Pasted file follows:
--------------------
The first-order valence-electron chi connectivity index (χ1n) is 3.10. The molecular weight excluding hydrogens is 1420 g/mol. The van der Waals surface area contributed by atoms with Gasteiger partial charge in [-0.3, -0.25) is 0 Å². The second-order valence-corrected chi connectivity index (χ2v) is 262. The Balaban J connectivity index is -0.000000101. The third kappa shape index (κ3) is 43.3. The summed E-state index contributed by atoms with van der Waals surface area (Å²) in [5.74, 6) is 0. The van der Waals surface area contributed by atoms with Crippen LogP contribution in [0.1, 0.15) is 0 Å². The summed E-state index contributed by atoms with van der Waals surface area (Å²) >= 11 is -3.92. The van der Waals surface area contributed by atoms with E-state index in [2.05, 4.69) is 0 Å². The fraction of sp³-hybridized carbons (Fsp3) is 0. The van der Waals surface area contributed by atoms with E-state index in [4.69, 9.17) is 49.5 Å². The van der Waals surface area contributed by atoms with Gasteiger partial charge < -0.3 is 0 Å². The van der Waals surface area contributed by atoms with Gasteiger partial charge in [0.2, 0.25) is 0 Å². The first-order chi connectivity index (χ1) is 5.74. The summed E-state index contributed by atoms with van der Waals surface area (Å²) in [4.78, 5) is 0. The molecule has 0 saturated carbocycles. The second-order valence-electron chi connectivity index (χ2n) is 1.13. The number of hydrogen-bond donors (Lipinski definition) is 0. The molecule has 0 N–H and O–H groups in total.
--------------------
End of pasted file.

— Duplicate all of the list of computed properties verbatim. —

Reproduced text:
The first-order valence-electron chi connectivity index (χ1n) is 3.10. The molecular weight excluding hydrogens is 1420 g/mol. The van der Waals surface area contributed by atoms with Gasteiger partial charge in [-0.3, -0.25) is 0 Å². The second-order valence-corrected chi connectivity index (χ2v) is 262. The Balaban J connectivity index is -0.000000101. The third kappa shape index (κ3) is 43.3. The summed E-state index contributed by atoms with van der Waals surface area (Å²) in [5.74, 6) is 0. The van der Waals surface area contributed by atoms with Crippen LogP contribution in [0.1, 0.15) is 0 Å². The summed E-state index contributed by atoms with van der Waals surface area (Å²) >= 11 is -3.92. The van der Waals surface area contributed by atoms with E-state index in [2.05, 4.69) is 0 Å². The fraction of sp³-hybridized carbons (Fsp3) is 0. The van der Waals surface area contributed by atoms with E-state index in [4.69, 9.17) is 49.5 Å². The van der Waals surface area contributed by atoms with Gasteiger partial charge < -0.3 is 0 Å². The van der Waals surface area contributed by atoms with Gasteiger partial charge in [0.2, 0.25) is 0 Å². The first-order chi connectivity index (χ1) is 5.74. The summed E-state index contributed by atoms with van der Waals surface area (Å²) in [4.78, 5) is 0. The molecule has 0 saturated carbocycles. The second-order valence-electron chi connectivity index (χ2n) is 1.13. The number of hydrogen-bond donors (Lipinski definition) is 0. The molecule has 0 N–H and O–H groups in total.